Date: December 9, 1965
aired on CBS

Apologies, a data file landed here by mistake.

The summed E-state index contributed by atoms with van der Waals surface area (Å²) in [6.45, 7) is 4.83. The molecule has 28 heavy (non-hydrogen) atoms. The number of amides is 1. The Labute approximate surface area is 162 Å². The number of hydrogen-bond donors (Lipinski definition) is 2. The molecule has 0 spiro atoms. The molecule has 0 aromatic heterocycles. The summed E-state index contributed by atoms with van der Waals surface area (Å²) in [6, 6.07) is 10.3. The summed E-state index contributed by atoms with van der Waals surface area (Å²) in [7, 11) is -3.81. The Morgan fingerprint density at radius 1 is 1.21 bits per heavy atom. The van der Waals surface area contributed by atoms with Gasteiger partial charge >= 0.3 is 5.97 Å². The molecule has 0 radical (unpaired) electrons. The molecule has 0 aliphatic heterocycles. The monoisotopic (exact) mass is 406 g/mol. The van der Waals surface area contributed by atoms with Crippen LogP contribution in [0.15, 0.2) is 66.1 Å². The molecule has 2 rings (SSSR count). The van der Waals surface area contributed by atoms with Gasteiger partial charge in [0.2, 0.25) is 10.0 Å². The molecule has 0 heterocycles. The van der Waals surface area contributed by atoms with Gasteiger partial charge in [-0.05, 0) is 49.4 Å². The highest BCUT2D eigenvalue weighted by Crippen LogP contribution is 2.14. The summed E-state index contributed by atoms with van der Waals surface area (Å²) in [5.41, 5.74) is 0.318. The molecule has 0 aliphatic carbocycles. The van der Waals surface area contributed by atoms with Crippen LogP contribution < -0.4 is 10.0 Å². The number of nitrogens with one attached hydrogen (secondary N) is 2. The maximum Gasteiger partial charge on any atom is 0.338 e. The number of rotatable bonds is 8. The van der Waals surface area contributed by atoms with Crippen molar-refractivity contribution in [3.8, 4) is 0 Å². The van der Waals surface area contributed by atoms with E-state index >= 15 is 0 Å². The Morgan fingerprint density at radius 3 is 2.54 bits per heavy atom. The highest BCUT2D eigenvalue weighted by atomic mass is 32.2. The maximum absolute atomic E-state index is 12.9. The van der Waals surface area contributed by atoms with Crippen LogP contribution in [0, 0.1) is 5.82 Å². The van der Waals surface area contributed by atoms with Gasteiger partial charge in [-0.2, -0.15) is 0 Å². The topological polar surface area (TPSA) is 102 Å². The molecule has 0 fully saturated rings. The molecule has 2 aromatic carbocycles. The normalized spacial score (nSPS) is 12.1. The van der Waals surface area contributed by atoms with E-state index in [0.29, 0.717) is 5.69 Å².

Christmas time is here Happiness and cheer Fun for all that children call Their favorite time of the year Snowflakes in the air Carols everywhere Olden times and ancient rhymes Of love and dreams to share I think there must be something wrong with me, Linus. Christmas is coming, but I'm not happy. I don't feel the way I was supposed to feel. I just don't understand Christmas, I guess. I like getting presents and sending Christmas cards and decorating trees and all that, but I'm still not happy. I always end up feeling depressed. Charlie Brown, you're the only person I know who can take a wonderful season like Christmas and turn it into a problem. Maybe Lucy's right. Of all the Charlie Browns in the world, you're the Charlie Browniest. Sleigh bells in the air Beauty everywhere Yuletide by the fireside And joyful memories there Christmas time is here Families drawing near Oh, that we could always see Such spirit through the year Hello, in there! Rats. Nobody sent me a Christmas card today. I almost wish there weren't a holiday season. I know nobody likes me. Why do we have to have a holiday season to emphasize it? Thanks for the Christmas card you sent me, Violet. I didn't send you a Christmas card, Charlie Brown. Don't you know a sarcasm when you hear it? Pig-Pen, you're the only person I know who can raise a cloud of dust in a snowstorm. Try to catch snowflakes on your tongue. It's fun. Hmm, needs sugar. It's too early. I never eat December snowflakes. I always wait until January. They sure look ripe to me. You think you're so smart with that blanket. What are you going to do with it when you grow up? Maybe I'll make it into a sport coat. I think you have a customer. -May I help you? -I am in sad shape. Wait a minute. Before we begin, I must ask that you pay in advance. Five cents, please. Boy, what a sound! How I love hearing that old money clink. That beautiful sound of cold, hard cash. That beautiful, beautiful thing. Snickel, snickel, snickel. That beautiful sound of plinking nickel. All right, now. What seems to be your trouble? I feel depressed. I know I should be happy, but I'm not. Well, as they say on TV, the mere fact that you realize you need help indicates that you're not too far gone. I think we better pin-point your fears. If we can find out what you're afraid of, we can label it. -Are you afraid of responsibility? If you are, then you have hypengyophobia. -I don't think that's quite it. -How about cats? If you're afraid of cats, you have ailurophasia. -Well, sort of, but I'm not sure. Are you afraid of staircases? If you are, then you have climacaphobia. Maybe you have thalassophobia. This is fear of the ocean, or gephyrobia, which is the fear of crossing bridges. Or maybe you have pantophobia. Do you think you have pantophobia? -What's pantophobia? -The fear of everything. That's it! Actually, Lucy, my trouble is Christmas. I just don't understand it. Instead of feeling happy, I fell sort of a down. You need involvement. You need to get involved in some real Christmas project. How would you like to be the director of our Christmas play? Me? You want me to be the director of the Christmas play? Sure, Charlie Brown. We need a director, you need involvement. We've got a shepherd, musicians, animals, everyone you need. We've even got a Christmas' queen. I don't know anything about directing a Christmas play. Don't worry, I'll be there to help you. I'll meet you at the auditorium. Incidentally, I know how you feel about all this Christmas business, getting depressed and all that. It happens to me every year. I never get what I really want. I always get a lot of stupid toys or a bicycle or clothes or something like that. -What is it you want? -Real estate. What's going on, here? What's this? "Find the true meaning of Christmas"? "Win money, money, money"? "Spectacular super colossal neighbourhood Christmas lights and display contest"... Lights and display contest? Oh, no! My own dog gone commercial. I can't stand it, oh! I've been looking for you, big brother. Will you please write a letter to Santa Claus for me? Well, I don't have much time. I'm supposed to get down to the school auditorium and direct the Christmas play. -You write it and I'll tell what I want to say. -Okay, shoot. Dear Santa Claus, how have you been? Did you have a nice summer? How is your wife? -I have been extra good this year, so I have a long list of presents that I want. -Oh, brother! Please note the size and color of each item, and send as many as possible. If it seems too complicated, make it easy on yourself: just send money. How about tens and twenties? Tens and twenties? Oh, even my baby sister... All I want is what I have coming to me. All I want is my fair share. -All right, quiet everybody. Our director will be here any minute and we'll start rehearsal. -Director? What director? -Charlie Brown! -Oh no, we're doomed! This will be the worst Christmas play ever. Here he comes! Attention, everyone, here's our director! Man's best friend. Well, it's real good to see you all here. As you know, we're going to put on a Christmas play. We need to do shortest of time, we'll get right down to work. One of the first things as to ensure a good performance is strict attention to the director. I'll keep my direction simple. If I point to the right, it means focus attention stage right. If I make a slashing motion across my throat, it means cut the scene short. If I make a revolving motion with my hand, that means pick up the tempo. If I spread my hands apart, it means slow down. It's the spirit of the actors that count. That anxious that they show on their director. Am I right? I said, am I right? Stop the music! All right, now, we're going to do this play and we're going to do it right. Lucy, get those costumes and scripts and pass them out. Now, the script girl will be handing out your parts. -You're the inn-keeper's wife. -Did inn-keeper's wife have naturally curly hair? -Pig-Pen, you're the inn-keeper. -In spite of my outward appearance, I shall try to run a neat inn. Shermy, you're a shepherd. Every Christmas it's the same. I always end up playing a shepherd. Snoopy, you'll have to be all the animals in our play. Can you be a sheep? How about a cow? How about a penguin? Yes, he's even a good penguin. No, no, no! Listen, all of you! You've got to take direction! You've got to have discipline! You've gotta have respect for your director! I oughta slug you! Auugh, I've been kissed by a dog! I have dog germs! Get hot water! Get some disinfectant! Get some iodine! All right, all right, script girl, continue with the scripts. Linus, you've got to get rid of that stupid blanket. And here, memorize these lines. -I can't memorize these lines. This is ridiculous. -Memorize it and be ready to recite when your cue comes. I can't memorize something like this so quickly. Why should I be put through such agony? Give me one good reason why I should memorize this. I'll give you five good reasons: one, two, three, four, five! Those are good reasons. Christmas is not only getting too commercial, it's getting too dangerous. And get rid of that stupid blanket! What's a Christmas shepherd gonna look like holding a stupid blanket like that? Well, this is one Christmas shepherd who's going to keep his trusty blanket with him. See? You wouldn't hit an innocent shepherd, would you? -Okay, mister director. The cast is set. Take over. -All right, let's have it quiet. Places, everybody. Schroeder, set the mood for the first scene. Cut, cut! No, no, no! -Look, let's rehearse the scene at the end. Frieda, this is... -I can't go on, it's too much dust. It's taking the curl out of my naturally curly hair. Don't think of it as dust. Think of it as maybe the soil of some great past civilization. Maybe the soil of ancient Babylon. It staggers the imagination. Maybe carrying soil that was trod upon by Solomon, or even Nebuchadnezzar. -Sort of makes you want to treat me with more respect, doesn't it? -You're an absoulte mess! Just look at yourself. On the contrary, I didn't think I looked that good. Sally, come here. -What do you want her for? -She's gonna be your wife. -Good grief! -Isn't he the cutest thing? He has the nicest sense of humour. -Lunch break! Lunch break! -Lunch break? All right now, there's no time for foolishness. We've got to get on with our play. That's right. What about my part? What about the Christmas queen, hmmm? Are you going to let all this beauty go to waste? You do think I'm beautiful, don't you, Charlie Brown? You didn't answer me right away. You had to think about it first, didn't you? If you really had thought I was beautiful, you would've spoken right up. I know when I've been insulted. -I know when I've been insulted. -Good grief. All right, let's take it from the top, again. Places! Action! Charlie Brown, isn't it a great play? That does it! Now look, if we're ever to get this play off the ground, you gotta have some cooperation. -What's the matter, Charlie Brown? Don't you think it's great? -It's all wrong. Look, Charlie, let's face it. We all know that Christmas is a big commercial racket. It's run by a big eastern syndicate, you know. -Well, this is one play that's not gonna be commercial. -Look, Charlie Brown, what do you want? -The proper mood. We need a Christmas tree. -Hey, perhaps a tree, a great big shiny aluminum Christmas tree. -That's it, Charlie Brown! You get the tree. I'll handle this crowd. -Okay. I'll take Linus with me. The rest of you, practice your lines! -Get the biggest aluminum tree you can find, Charlie Brown. Maybe painted pink. -Yeah, do something right for a change, Charlie Brown. I don't know, Linus. I just don't know. Well, I guess we better concentrate on finding a nice Christmas tree. I suggest we try those electric lights, Charlie Brown. -This really brings Christmas close to a person. -Fantastic. -Gee, do they still make wooden Christmas trees? -This little green one here seems to need a home. I don't know, Charlie Brown. Remember what Lucy said? This doesn't seem to fit the modern spirit. I don't care. We'll decorat it and it'll be just right for our play. Besides, I think it needs me. This is the music I've selected for the Christmas play. -What kind of Christmas music is that? -Beethoven Christmas music. What has Beethoven got to do with Christmas? Everyone talks about how great Beethoven was. -Beethoven wasn't so great. -What do you mean Beethoven wasn't so great? He never got his picture on bubble gum cards, did he? Have you ever seen his picture on a bubble gum card? -How can you say someone is great who's never had his picture on bubble gum cards? -Good grief. Hey, by the way, can you play "Jingle Bells"? No, no. I mean "Jingle Bells". You know, deck them halls and all that stuff. No, no. You don't get it at all. I mean "Jingle Bells". You know, Santa Claus and ho-ho-ho and mistletoe and presents to pretty girls. That's it! We're back. -Boy, are you stupid, Charlie Brown. -What kind of a tree is that? You were supposed to get a good tree. Can't you even tell a good tree from a poor tree? I told you he'd goof it up. He's not the kind you can depend on to do anything right. -You're hopeless, Charlie Brown. -Completely hopeless. Rats! You've been dumb before, Charlie Brown, but this time you really did it. What a drill. I guess you were right, Linus. I shouldn't have picked this little tree. Everything I do turns into a disaster. I guess I really don't know what Christmas is all about. Isn't there anyone who knows what Christmas is all about? Sure, Charlie Brown, I can tell you what Christmas is all about. Lights, please. "And there were in the same country shepherds abiding in the fields, keeping watch over their flocks by night. And lo, the angel of the Lord came upon them, and the glory of the Lord shone round about them, and they were sore afraid. And the angel said unto them: 'Fear not, for behold, I bring unto you good tidings of great joy, which shall be to all people. For unto you is born this day in the City of David, a Savior, which is Christ the Lord. And this shall be a sign unto you: you shall find the babe wrapped in swaddling clothes and lying in a manger'. And suddenly there was with the angel, a multitude of the heavenly host, praising God, and saying: 'Glory to God in the highest, and on Earth peace, good will toward men'." That's what Christmas is all about, Charlie Brown. For behold, I bring unto you good tidings of great joy, which shall be to all people. For unto you is born this day in the City of David, a Savior, which is Christ the Lord. And this shall be a sign unto you. Linus is right. I won't let all this commercialism ruin my Christmas. I'll take this little tree and I'll decorate it. And I'll show'em it really will work in our play. First prize? Oh well, this commercial dog is not going to ruin my Christmas. I've killed it! Everything I touch gets ruined! I never thought it was such a bad little tree. It's not bad at all, really. Maybe it just needs a little love. Charlie Brown is a blockhead, but he did get a nice tree. What's going on, here? Merry Christmas, Charlie Brown! Hark the herald angels sing "Glory to the newborn King! Peace on earth and mercy mild God and sinners reconciled" Joyful, all ye nations rise Join the triumph of the skies With the angelic host proclaim: "Christ is born in Bethlehem" Hark! The herald angels sing "Glory to the newborn King!"